In the proposal, the Air Force wants to decommission their fleet of A-10 planes. The Idaho Air National Guard has 22 of them.
"These aircraft have deployed to Iraq, they've deployed to Afghanistan,” said Col. Tim Marsano, the public affairs officer for the Idaho Air National Guard. “They stand ready to deploy anywhere in the world, should the Pentagon call on us to do that."
The Air Force says decommissioning their A-10 fleet would save $3.5 billion. But the plan isn't sitting well with the Air Guard.
"We're not sure we'd be able to get the high quality recruits that would sustain our mission into the future if we were to move to a place that doesn't have as many people," Marsano said.
Air National Guard Operations employ more than a thousand people. Boise City leaders don't want to see those jobs disappear.
"What we'd like to see from the Air Force is the cost-business case analysis for why it makes sense for them to propose a co-location in Mountain Home," said city spokesman Adam Park.
Congress now has the final decision on what to do with the budget sent to them by the President. Until then, the future of the air base is cloudy.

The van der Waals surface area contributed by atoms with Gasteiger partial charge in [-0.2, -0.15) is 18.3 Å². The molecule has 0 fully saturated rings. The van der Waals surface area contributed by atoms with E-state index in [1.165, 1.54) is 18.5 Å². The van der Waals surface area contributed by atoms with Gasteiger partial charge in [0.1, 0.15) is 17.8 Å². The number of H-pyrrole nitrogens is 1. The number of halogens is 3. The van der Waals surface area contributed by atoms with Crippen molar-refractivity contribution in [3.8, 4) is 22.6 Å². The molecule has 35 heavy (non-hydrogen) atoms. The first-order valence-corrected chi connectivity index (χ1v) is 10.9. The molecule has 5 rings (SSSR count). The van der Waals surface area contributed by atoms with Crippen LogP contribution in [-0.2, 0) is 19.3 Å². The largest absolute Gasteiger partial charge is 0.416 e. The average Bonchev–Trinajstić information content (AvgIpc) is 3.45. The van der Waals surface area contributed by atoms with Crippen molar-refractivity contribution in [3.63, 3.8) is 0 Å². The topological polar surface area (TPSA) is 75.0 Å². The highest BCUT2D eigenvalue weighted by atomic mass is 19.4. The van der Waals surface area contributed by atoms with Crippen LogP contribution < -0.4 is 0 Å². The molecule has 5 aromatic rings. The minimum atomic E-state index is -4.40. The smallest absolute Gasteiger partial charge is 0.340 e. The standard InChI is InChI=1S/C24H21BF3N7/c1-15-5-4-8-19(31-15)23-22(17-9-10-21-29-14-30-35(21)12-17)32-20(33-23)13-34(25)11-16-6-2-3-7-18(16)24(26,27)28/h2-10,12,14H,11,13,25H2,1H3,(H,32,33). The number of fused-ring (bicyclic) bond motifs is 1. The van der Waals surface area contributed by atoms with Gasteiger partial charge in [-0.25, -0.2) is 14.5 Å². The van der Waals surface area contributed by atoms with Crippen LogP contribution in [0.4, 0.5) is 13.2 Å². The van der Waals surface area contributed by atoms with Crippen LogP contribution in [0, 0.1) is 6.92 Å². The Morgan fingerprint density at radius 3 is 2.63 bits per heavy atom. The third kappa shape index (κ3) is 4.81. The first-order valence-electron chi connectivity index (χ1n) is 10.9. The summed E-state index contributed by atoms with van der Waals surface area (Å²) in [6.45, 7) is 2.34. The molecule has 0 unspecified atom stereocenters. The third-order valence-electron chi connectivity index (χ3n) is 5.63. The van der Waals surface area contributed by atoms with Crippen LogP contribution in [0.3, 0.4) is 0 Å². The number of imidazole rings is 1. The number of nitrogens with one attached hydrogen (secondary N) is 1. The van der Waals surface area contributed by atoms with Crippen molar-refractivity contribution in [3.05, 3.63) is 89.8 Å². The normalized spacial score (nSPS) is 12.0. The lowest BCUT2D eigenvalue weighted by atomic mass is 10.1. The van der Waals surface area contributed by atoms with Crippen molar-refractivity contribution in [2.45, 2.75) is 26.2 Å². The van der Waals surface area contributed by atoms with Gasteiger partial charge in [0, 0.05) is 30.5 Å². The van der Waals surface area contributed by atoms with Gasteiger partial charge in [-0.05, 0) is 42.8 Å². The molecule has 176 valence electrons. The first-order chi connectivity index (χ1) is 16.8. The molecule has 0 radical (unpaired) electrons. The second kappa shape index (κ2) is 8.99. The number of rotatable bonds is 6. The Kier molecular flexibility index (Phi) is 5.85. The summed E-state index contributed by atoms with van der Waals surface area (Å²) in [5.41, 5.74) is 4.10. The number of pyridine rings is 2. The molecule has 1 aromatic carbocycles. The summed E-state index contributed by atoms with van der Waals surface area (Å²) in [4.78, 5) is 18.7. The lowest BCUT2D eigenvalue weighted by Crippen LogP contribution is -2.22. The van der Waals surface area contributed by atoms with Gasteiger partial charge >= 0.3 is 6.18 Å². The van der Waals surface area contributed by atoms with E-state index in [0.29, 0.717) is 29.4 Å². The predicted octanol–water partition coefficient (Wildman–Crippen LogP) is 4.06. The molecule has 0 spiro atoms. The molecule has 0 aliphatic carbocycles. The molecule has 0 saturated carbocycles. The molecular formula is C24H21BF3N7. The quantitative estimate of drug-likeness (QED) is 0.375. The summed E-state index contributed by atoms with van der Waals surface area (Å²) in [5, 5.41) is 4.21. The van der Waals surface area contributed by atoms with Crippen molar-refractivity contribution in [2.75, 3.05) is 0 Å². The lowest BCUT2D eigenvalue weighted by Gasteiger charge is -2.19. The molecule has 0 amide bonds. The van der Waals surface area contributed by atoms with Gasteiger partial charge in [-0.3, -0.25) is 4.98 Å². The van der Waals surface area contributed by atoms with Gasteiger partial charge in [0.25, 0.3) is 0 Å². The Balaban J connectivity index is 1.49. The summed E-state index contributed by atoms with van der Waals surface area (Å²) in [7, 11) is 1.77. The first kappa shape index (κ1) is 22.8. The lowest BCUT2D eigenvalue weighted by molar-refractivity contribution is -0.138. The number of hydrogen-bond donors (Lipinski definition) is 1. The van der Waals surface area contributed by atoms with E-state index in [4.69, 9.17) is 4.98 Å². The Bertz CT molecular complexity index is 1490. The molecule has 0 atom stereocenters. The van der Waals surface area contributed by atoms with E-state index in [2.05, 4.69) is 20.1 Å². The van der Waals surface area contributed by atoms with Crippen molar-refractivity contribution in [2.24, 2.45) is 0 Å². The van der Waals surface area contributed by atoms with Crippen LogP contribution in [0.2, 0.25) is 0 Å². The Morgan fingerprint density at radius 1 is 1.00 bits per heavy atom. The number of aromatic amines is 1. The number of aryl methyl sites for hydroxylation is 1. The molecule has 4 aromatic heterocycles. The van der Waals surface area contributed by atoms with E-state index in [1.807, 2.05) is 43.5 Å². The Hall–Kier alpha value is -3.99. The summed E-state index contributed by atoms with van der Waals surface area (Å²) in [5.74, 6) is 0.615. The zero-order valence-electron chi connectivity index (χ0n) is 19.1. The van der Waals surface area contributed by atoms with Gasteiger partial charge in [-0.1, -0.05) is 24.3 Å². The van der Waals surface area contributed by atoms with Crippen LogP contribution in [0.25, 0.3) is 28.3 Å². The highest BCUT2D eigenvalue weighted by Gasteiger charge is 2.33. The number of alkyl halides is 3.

"The sequester and budget cuts have to be felt somewhere and the Air Force feels that the best way to do that is by divesting themselves of this aircraft," Marsano said.
Regardless of Gowen Field's fate, Boise leaders say there will be no hard feelings. "It's important to us that the base at Mountain Home succeeds also,” Park said. “We'd like to see both succeed in one way or another. We just want to be able to work together to find a solution to do that."
The future of Gowen Field is up in the air. Congress could pass the budget sent to them, or they could adopt their own budget that could look drastically different.